Year-round deer scouting increases harvest rates later, but in spring and summer many whitetail enthusiasts prefer fishing and in winter choose snow sports, so their serious scouting occurs in September. This plan proves less effective albeit adequate for increasing odds of tagging a deer – partly because deer establish fall feeding and bedding routines before month’s end.

When I grew up in Windsor east of Augusta, my father and I hunted vast woodland tracts that had the three essentials to hold deer: food, bedding habitat and water. He taught me scouting basics for this whitetail terrain, and our deer-reconnoitering jaunts took place in September.

Choosing a deer-hunting area began like this: We looked for oak and beech ridges that produced abundant mast. These foraging hot spots were adjacent to lowland conifer thickets or swale meadows with dense patches of alders and leatherleaf for deer bedding spots. If the wetlands had conifer-covered islands or peninsulas for more bedding choices, so much the better.

Naturally, mast flourish on oak and beech ridges in most years, but this habitat also produces mushrooms and herbaceous forage – the latter plenty nutritious in poor mast years. Red maple also grew in the oak and beech, offering maple buds, twigs and samara, creating a three-season attraction for foraging whitetails. The latter, indehiscent seeds, often fall abundantly.

In fall, deer flock to hardwood ridges to eat hard and soft mast to store fat for winter, and thick, nearby cover provides shelter for safe bedding. A brook meandering for miles through my home deer woods provides abundant water, so what more could whitetails want?

(In my home woods, hardwood grows in drier lowlands and mast trees prove more common on elevated land. Conifers prefer wet lowlands.)

If still hunters have skills to sneak in woods a step or two at a time to get close to game and spot deer in underbrush, then it’s possible to kill deer any hour of the day in woods with light hunting pressure.

When hunters pound an area, it creates two huge problems:

n Heavily hunted deer avoid visiting foraging spots except in the safety of full darkness, so it’s often useless to sit in a forage-laden area in daylight, even if feeding signs litter the ground. Chow time is after dark.

n Heavily pounded deer bed down in daylight in hidden spots that allow them to smell or see approaching predators, so it’s difficult to sneak undetected into a deer’s bedroom to get a shot.

Skilled hunters have developed a solution to the above two problems. They find a well-worn path between bedding and forage, and take a stand downwind of the trail to evade a whitetail’s nose. If hunters use a tree stand to get their scent 10 to 20 feet off the ground (or higher) – even better.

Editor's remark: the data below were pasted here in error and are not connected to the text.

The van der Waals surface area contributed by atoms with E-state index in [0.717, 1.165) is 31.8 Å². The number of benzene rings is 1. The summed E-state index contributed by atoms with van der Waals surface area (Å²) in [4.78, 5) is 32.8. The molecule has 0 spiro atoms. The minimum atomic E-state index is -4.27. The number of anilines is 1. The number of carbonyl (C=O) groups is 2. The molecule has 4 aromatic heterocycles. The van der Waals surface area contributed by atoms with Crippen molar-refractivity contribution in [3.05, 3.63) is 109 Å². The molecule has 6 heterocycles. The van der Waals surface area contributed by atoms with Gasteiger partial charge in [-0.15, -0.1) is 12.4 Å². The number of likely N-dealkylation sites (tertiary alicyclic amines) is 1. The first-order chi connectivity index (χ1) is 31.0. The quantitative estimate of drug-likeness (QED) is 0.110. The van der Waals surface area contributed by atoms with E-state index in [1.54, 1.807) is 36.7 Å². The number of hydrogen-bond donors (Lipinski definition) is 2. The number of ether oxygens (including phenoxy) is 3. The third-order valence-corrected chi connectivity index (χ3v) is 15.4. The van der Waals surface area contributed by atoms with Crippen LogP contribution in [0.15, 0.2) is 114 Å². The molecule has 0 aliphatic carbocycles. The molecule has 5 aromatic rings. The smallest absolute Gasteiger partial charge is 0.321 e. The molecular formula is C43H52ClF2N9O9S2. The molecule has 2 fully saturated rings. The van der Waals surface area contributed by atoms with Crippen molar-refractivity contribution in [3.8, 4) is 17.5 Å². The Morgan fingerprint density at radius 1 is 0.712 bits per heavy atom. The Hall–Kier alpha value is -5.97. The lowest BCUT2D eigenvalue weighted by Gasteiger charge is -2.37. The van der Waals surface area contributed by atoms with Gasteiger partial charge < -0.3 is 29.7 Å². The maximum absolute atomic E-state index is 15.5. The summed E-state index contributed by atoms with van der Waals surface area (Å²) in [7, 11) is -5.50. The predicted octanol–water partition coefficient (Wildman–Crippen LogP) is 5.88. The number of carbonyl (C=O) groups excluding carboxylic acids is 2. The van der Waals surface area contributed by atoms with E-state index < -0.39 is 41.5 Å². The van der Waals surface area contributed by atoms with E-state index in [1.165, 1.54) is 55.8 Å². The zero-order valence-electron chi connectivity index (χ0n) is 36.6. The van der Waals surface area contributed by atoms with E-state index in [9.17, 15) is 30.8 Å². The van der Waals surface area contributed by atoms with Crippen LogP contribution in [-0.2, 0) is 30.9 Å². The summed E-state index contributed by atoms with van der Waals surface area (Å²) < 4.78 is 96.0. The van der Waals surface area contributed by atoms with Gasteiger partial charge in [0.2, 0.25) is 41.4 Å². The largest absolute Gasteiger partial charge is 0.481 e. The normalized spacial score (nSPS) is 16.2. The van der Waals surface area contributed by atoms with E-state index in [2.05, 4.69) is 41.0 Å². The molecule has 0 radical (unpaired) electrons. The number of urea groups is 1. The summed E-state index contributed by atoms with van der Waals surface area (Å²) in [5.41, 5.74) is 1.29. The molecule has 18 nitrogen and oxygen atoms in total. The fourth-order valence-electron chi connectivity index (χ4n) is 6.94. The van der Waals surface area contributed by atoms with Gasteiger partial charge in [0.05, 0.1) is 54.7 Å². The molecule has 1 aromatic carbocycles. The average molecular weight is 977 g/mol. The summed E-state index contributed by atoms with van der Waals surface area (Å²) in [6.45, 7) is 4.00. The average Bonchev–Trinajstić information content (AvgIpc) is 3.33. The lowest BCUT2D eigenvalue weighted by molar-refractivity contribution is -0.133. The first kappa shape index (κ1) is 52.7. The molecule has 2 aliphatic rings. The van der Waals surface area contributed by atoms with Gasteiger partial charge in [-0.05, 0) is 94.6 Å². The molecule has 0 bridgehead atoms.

The advantages of a stand overlooking a trail between forage and bedding is this: Before shooting time ends, deer often move down these byways to arrive in feeding areas after dark, offering hunters shots on the trail before shooting time ends. Or after shooting time begins in morning, deer have left the forage and are sneaking down these trails after feeding at night. Hunters should never forget that heavy local hunting pressure makes whitetails nocturnal, so these connecting trails between bedding and forage become ultra-important.

Clothing and footwear prove crucial to hunting success. Folks must stay warm all day, so they won’t quit at midday to go home and sit by the fire. Also, wearing soft-material clothing such as wool, fleece, flannel, space-age material, etc. makes little to no noise when hunters brush against limbs or saplings, move an arm against the torso or slide a leg against a stump. Soft material for day packs or fanny packs, gloves, hats and more also help. In comparison, nylon, cotton duck, etc. is loud and frightens deer.

Rubber-bottomed hunting boots provide a plus. Rubber holds foot odors inside the boot, as do waterproof footwear from space-age materials. Old-fashion leather footwear allows smells to escape through seams and spill onto trails, which deer can smell.

Many experienced hunters put Moleskin on metal rifle parts to stop the hard surfaces from clicking together. For example, shoulder straps on firearms should have Moleskin on metal fasteners to eliminate them clicking against the stock. One of my rifles has a slightly loose ammo clip that rattles a little and the Moleskin ends that noise problem.

After finding a deer honey hole, paying attention to such details as reading the hunting terrain right and dressing properly from head to foot help hunters put venison in the freezer. So besides getting exercise and fresh air under a wide sky, hunters can dine on nutritious food low in fat and free of antibiotics. What more can hunters ask from a sport?

Ken Allen of Belgrade Lakes, a writer, editor and photographer, may be contacted at:

[email protected]

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